Every generation has its “social and cultural revolutions”, says Poppie Platt in The New Statesman. It was all about optimism in the sixties, rebellion in the seventies, excess in the eighties and hedonism in the nineties. But now? I think our current generation is defined by “boredom”. Struggling with student debt, eye-wateringly expensive housing and soaring inflation, young people simply cannot afford many of the “life-enriching experiences previous generations took for granted”. Saving up for a house deposit, we’re told, means “no foreign holidays, no avocado brunches, no Spotify or Netflix”. We have to bike to work rather than take the tube; watch Glastonbury on TV rather than be there in person. How miserable. Aren’t your twenties and thirties supposed to be fun?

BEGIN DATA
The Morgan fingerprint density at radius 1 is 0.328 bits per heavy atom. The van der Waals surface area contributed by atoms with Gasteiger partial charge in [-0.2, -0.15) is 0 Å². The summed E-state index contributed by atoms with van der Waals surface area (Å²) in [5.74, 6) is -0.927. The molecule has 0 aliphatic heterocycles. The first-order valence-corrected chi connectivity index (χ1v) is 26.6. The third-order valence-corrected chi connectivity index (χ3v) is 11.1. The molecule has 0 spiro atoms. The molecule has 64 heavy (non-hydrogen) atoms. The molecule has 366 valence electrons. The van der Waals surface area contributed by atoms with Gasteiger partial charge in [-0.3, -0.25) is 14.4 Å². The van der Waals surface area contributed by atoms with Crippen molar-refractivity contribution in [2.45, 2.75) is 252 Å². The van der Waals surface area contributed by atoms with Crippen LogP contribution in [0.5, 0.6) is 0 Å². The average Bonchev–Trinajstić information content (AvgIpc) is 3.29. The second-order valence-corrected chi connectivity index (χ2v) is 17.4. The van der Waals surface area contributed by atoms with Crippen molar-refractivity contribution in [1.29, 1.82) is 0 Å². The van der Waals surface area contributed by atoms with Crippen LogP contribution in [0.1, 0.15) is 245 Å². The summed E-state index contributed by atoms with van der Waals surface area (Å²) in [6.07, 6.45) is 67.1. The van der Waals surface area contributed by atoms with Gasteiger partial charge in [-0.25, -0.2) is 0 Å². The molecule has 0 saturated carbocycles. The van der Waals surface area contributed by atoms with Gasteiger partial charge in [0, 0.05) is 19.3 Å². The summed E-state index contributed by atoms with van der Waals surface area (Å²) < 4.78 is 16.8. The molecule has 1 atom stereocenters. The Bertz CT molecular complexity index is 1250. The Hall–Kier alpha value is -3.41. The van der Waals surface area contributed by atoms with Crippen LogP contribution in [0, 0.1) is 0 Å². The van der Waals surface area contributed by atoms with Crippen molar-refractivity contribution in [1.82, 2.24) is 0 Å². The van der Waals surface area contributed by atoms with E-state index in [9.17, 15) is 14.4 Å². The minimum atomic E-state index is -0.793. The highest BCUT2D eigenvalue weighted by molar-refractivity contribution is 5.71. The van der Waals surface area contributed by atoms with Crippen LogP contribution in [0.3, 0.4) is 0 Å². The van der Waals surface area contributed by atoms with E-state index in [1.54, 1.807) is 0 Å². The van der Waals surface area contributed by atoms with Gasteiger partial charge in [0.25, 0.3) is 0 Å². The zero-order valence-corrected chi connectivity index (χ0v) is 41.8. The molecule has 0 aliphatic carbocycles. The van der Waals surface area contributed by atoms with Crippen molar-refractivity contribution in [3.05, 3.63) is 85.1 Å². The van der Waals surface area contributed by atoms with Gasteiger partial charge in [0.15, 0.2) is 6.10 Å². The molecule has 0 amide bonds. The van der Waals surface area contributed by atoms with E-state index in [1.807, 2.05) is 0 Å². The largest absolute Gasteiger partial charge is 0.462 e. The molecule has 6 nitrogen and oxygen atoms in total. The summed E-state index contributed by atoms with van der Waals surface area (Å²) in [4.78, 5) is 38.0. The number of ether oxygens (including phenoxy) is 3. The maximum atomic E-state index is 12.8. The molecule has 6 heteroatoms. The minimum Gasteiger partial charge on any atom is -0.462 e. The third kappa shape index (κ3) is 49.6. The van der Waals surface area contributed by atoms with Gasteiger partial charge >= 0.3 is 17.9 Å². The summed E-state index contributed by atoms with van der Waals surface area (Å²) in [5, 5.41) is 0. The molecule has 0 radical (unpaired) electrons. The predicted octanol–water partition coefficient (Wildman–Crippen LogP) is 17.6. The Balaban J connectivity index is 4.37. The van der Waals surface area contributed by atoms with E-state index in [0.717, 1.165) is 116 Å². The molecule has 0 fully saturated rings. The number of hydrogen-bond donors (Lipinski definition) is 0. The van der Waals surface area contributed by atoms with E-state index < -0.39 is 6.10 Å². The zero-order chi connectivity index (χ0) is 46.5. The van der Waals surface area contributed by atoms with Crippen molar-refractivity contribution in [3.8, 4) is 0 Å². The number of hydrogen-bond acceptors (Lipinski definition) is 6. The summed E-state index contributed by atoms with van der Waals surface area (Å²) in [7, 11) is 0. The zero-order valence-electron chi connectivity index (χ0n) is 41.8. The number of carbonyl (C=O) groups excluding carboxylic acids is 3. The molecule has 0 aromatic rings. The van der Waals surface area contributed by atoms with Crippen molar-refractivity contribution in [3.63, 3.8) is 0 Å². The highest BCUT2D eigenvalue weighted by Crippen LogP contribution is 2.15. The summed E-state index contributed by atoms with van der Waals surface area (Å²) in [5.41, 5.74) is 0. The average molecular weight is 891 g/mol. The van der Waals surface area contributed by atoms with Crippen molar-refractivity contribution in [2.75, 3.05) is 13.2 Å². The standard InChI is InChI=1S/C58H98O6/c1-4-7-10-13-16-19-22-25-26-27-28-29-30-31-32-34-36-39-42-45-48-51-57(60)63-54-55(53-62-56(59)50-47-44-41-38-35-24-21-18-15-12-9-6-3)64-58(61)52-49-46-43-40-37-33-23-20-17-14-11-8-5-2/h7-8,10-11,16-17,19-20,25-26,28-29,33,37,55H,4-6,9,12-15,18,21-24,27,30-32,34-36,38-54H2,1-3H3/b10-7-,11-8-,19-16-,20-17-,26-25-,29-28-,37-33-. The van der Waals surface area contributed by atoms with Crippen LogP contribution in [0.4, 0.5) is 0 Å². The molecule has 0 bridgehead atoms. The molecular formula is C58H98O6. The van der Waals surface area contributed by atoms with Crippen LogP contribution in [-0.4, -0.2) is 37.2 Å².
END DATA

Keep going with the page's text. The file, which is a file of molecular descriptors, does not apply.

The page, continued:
But maybe our generation is just inherently a bit boring. Festivals now are as much about “wellness tents and yoga mornings” as they are late-night raves. Men on dating apps describe their “dream Sunday” as a walk in the park and then a roast in the pub with “one solitary pint of Peroni”. Meeting romantic partners away from Hinge, Tinder and so on is almost considered too risky – because how do we know they’re safe? This boring streak runs through our culture, too. The characters in Sally Rooney’s bestselling novels are all miserable and unlikable. The “clean girl aesthetic” – think “slicked back bun” and “beige or monochrome clothing” – is all over TikTok and Instagram. Maybe, my fellow millennials, this one’s on us. Maybe we’re just too dull.